Looking to spy on some Squatches? Planning for the aftermath of the zombie apocalypse? Just finished reading Hansel and Gretel and looking for a way to keep the kids in line? Or maybe you just want to knock an item off your bucket list? Whatever your reason, the outdoors are a great place to spend some time and enjoy the world around you. Before you step out the door, it’s important to keep these things in mind.
1. Always leave an itinerary of your planned trip with a responsible family member
If uncle Joey is going to drink beer all day in his underwear and use your itinerary as a cocktail napkin, don’t leave it with him. It’s important that you include the names of trails, ranger stations with phone numbers, planned excursions, and if applicable, the locations of tent sites if you will stay overnight.
2. Bring the right hardware
A camping trip is a mini-survival experience. If you don’t prepare appropriately, you may find yourself eating pine bark to survive! A shelter, generally a tent, sleeping bag, stove, water filter, and compass are essentials. Camping can be done without them, but it’s much more fun with the right gear.
3. Bring the right software
Always have a map of the area and study the surrounding locations. Are there trail spurs and splits that require the hiker’s vigilance. A guide to the area’s wildlife makes identifying local flora and fauna much easier. Keep score and see who can spot the most animals!
4. Always have backup for your equipment
Things fail. I’ve watched a stove catch on fire and be thrown into a lake to avert an explosion. It didn’t get used again…Better know how to build a fire and have the tools to do so. Iodine tablets will keep you safe when your filter gets so clogged from poor quality water that it no longer functions. Giardia is extremely unpleasant.
5. Always bring a sharp knife
It doesn’t have to be a Bowie knife, but bring a high quality, unhinged knife with a stout spine. Your grandfathers dull folder may have sentimental value, but it won’t help you if you actually need a knife. I could give you some reasons why you may need it, but c’mon, it’s a knife–you wouldn’t go into the woods without one!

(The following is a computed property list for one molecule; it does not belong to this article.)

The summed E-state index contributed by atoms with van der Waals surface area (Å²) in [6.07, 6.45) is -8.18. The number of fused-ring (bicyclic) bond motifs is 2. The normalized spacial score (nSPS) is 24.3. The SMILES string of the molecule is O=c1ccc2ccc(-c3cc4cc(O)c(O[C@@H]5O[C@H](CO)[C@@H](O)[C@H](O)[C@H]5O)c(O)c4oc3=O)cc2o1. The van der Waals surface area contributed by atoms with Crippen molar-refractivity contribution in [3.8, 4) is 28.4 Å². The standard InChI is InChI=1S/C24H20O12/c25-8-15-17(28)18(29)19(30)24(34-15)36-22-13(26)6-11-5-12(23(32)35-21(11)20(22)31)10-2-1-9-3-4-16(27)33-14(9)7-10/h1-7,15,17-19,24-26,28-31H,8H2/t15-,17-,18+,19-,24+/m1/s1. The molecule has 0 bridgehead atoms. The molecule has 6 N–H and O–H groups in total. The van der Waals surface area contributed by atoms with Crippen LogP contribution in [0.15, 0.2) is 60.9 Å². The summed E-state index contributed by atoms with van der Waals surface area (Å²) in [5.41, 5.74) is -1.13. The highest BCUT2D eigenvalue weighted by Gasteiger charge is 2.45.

6. Prepare for the weather
There’s little to enjoy about a sodden march through the woods with no dry clothes. Prevent the discomfort by bringing quality ponchos or rain suits. Get one for your backpack to protect your gear, too! And throw in a box of cocoa and marshmallows, just in case, because nothing beats hot chocolate on a cold night.
7. Bring a hammock
Dusk in the woods is magical. The sky bleeds from violent reds to purple blues, then all of a sudden it’s dark, and there’s a splatter painting of stars in the sky above. Enjoy it gently swinging between two trees.
8. Have a good book
There’s no way to stress this enough. Combine this with the previous recommendation and you’ll find it difficult to leave the woods behind. If you’d like a personal favorite, “The Old Man and the Sea” is the perfect story for a few days out in the woods.
Good Ole Raisins and Peanuts. Calories are so important this could have been number one, but we’re not playing favorites here. You will expend a lot of energy walking through the day, especially if you are new to the activity. Plan on eating more than you may normally, and always have plenty of high calorie snacks to munch on between meals. Dehydrated meals are actually pretty tasty when you’re famished, and you don’t have to carry as much weight!
10. Always bring a towel
Seriously, this practical advice can’t be limited to intergalactic adventures. There’s nothing more refreshing than cold, mountain stream water after a long, sweaty hike. Unless you have to shiver dry. Towels not only provide their intended function, but can also be improvised pillows and first aid accessories.
There are a lot of things to consider when planning a trip to the woods. The most important things are to stay safe and have fun, but by following these tips and being prepared, you will have the best to chance to make your trip unforgettable.